Release Date: August 25, 2015Platforms: PS4Developer: Supermassive GamesPublisher: Sony Computer EntertainmentGenre: Adventure-Survival Horror
In Until Dawn, a group of eight teenagers return to the snowy mountain retreat where two of their friends disappeared exactly one year ago. It’s a moody, choice-based adventure game with the perfect setup for a horror movie, complete with eerie settings, like a creaking cable car, an isolated guest cabin in the woods, and a decrepit symposium. Players will move through the tense and slow-burn of a story, crafting different relationships between the teenagers and plotting a course for the narrative to see who will make it out alive. These moments of relationship building are intercut with scenes of an unidentified character being interviewed by a psychiatrist, which add to the unsettling mysteries infusing the game world. Everything is vibrantly brought to life with pointed acting by Hayden Panettiere and company. However, the core elements of the gameplay and the ultimate ramifications of your decisions in Until Dawn leave the overall experience feeling like nothing more than a cheap jump scare.
The game’s true nature became abundantly clear upon completion of my second playthrough, where I made entirely different choices and still ended up in the same general place. That’s the thing about Until Dawn: many of the outcomes are entirely inevitable, regardless of your input. At one point, I had to choose between saving one of two characters from a Saw-inspired death trap. On my first go, I chose to save Character A, so Character B was sliced up like a Christmas ham. The second time, I chose to save Character B, but something in the death trap machinery went haywire and Character B ended up dying again anyway. The illusion of choice is often a sham. Yes, characters are able to die in some tense and gory ways, but they’re only ever able to die in very specific instances, regardless of what you try to orchestrate to the contrary.
These domino chains of decisions are deemed as Butterfly Effects, which follow the idea that one minor decision can drastically alter the future. What’s more, by looking at the Butterfly Effect menu screen, it’s incredibly easy to read the descriptions of events and figure out exactly what you need to do to achieve a different result the next time around. There are only twenty or so different Butterfly Effect sequences throughout the game, and half of them don’t have any real impact on the overall outcome of the story. For instance, early on in the game, one character has the option to kill a squirrel who’s sitting on a tree stump. If you attack the squirrel, then another character will mildly get attacked by a crow a few minutes later, but escape unscathed. If you don’t hurt the squirrel, then “nature remains in balance” and the crow attack doesn’t happen. No real consequence or effect on the story either way.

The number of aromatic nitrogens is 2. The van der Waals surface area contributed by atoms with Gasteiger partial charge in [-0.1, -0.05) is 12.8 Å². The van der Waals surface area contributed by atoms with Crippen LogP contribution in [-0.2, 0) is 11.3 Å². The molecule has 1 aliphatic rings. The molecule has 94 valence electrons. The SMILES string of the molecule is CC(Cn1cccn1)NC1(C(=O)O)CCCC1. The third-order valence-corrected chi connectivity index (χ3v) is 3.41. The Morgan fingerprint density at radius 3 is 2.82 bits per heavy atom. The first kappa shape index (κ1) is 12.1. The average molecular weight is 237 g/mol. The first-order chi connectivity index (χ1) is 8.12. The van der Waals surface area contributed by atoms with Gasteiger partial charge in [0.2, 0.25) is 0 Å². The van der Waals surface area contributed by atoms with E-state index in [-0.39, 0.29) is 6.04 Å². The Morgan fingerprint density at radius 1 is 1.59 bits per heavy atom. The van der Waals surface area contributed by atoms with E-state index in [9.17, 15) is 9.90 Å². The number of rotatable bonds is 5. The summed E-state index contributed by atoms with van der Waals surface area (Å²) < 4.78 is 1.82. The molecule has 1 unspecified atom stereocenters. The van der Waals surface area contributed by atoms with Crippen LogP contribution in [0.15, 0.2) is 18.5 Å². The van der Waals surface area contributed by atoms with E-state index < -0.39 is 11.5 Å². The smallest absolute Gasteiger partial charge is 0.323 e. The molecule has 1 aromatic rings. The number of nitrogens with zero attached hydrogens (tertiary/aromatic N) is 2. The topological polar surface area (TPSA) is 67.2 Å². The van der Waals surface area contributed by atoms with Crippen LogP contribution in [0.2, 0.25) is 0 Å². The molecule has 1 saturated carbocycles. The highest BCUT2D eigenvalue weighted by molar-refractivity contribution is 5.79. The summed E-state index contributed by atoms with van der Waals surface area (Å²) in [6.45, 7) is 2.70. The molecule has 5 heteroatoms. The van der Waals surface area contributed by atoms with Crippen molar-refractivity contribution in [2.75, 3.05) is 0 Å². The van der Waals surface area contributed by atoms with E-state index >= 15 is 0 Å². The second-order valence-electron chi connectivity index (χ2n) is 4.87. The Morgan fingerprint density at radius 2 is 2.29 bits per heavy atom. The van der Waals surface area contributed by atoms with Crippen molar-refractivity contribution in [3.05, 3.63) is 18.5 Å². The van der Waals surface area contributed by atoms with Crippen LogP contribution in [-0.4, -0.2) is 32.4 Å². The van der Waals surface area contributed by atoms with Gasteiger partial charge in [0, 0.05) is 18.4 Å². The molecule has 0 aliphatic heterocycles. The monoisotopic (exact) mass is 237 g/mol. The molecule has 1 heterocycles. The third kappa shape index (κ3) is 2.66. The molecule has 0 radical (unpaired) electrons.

Another disappointing realization is that a lot of those relationship-building decisions you can make in conversations don’t really matter in the end, as characters can just die before reaching any sort of payoff or completing their arcs. It’s a shame, too, as some of the dialogue choices are really smart and intriguing, and there’s an extensive menu system which outlines everyone’s personality traits and their relationship status with the other characters. And all of the answers you give throughout the inter-chapter psychiatry sessions, like what you’re most afraid of or which character you dislike the most? Those don’t really seem to have an effect on anything, either, as far as I can tell. The story itself is intriguing for a good part of the way, especially as you get to know each of the lively personalities, but things quickly get derailed as more and more horror movie tropes and revelations enter the mix.